The Smile Has Left Your Eyes/ Hundred Million Stars from the Sky

Overall Rating: A+ (she weeps as she types this)
Subtitles: Really strong subtitles for this one. There were a couple grammar/ spelling things there and there but overall it was incredibly fluent and the translations were meaning vs. literal translations which I always appreciate. The subbers for this even added helpful notes here and there when major speech formality shifts happened that helped frame the subtext of what was going on.
Brief Synopsis: A troubled man plagued by childhood trauma that was never addressed in a healthy way spends his time playing games with the people he meets to amuse himself until he meets a woman who he feels genuinely connected to. Her brother, a cop who is investigating a murder, will do anything to keep the two of them from getting close. Watch it on Viki here.

**Full show spoilers below the image. If you do not wish to be spoiled, do not proceed**

Image Source

Ending Type: About as tragic as endings get, to be honest? I think they tease you pretty hard with this little grain of hope towards the end that maybe things will work out, but by the last couple episodes it is clear that there is no real way for the story to end well. At the very least our two lovers die holding on to each other and telling each other they love each other, so there’s that. But definitely there is no closure here, and no one gets to walk away happy. This is a real, honest to goodness tragedy. It’s amazingly well done and compelling but if you need closure or any sense of happiness in your endings this is absolutely not for you.
Characters: This story was straight up about the characters and their relationships and the way those complex webs of relationship shaped and informed who they were as human beings and how they reacted to any given situation. Yes, there was generally a plot to the first 2/3ish of the show dealing with a murder case and how several characters were involved, and I guess the overall plot was about Moo Young and Jin Kang’s past and the truth about who they were, but that was mostly subtext to a story that was propelled forward entirely by the people who populated the world and their connections to each other.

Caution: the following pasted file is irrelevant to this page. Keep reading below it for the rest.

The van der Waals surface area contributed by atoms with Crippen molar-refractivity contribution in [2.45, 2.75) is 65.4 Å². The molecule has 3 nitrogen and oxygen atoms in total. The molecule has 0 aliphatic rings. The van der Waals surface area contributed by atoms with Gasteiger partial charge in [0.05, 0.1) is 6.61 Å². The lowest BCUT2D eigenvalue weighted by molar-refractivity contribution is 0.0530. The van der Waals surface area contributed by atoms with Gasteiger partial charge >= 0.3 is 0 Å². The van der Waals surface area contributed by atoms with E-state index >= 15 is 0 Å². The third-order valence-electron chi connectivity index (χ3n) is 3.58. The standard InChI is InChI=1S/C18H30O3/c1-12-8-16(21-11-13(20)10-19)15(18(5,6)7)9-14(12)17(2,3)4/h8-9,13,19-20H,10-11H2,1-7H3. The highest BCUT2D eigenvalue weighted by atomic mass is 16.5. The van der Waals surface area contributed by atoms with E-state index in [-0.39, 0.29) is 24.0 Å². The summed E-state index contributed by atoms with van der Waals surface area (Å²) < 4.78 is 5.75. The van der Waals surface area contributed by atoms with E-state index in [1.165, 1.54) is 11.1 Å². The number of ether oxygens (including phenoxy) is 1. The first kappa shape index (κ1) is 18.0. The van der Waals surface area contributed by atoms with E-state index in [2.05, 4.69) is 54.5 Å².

I will be real with you all, I thought I’d watched a lot of K Dramas (30+ at this point) but I feel I’ve discovered a whole new genre recently, with Beautiful World first and then this. In both the overall tone is very much a melodrama and the characters are gritty and complex and overwhelmingly REAL. As with most dramas the story was driven by the leads, who I will discuss in more detail below, but it also involved a rich secondary cast of characters that were all brilliantly written and expertly acted and the whole experience was so immersive. From Tak, Jin Gook’s best friend and possibly future (maybe even current??? unclear) girlfriend, to Jin Gook’s colleague/enemy in the police force to Seung Ah, the sweet and naive rich artist, to Seung Ah’s controlling rich boyfriend, to the psychiatrist who opens the story but doesn’t really appear as meaningful until much later, to Moo Young’s deeply traumatized friend who at one point legit tries to murder our beloved main character but still manages to elicit sympathy from both characters in the story and the audience, to the woman who thinks she can beat Moo Young at his own game– a whole, rich cast of characters whose stories intermingle, usually in the most tragic of ways. All such good (good as in satisfying and interesting and compelling, here, as most are morally gray at best) characters.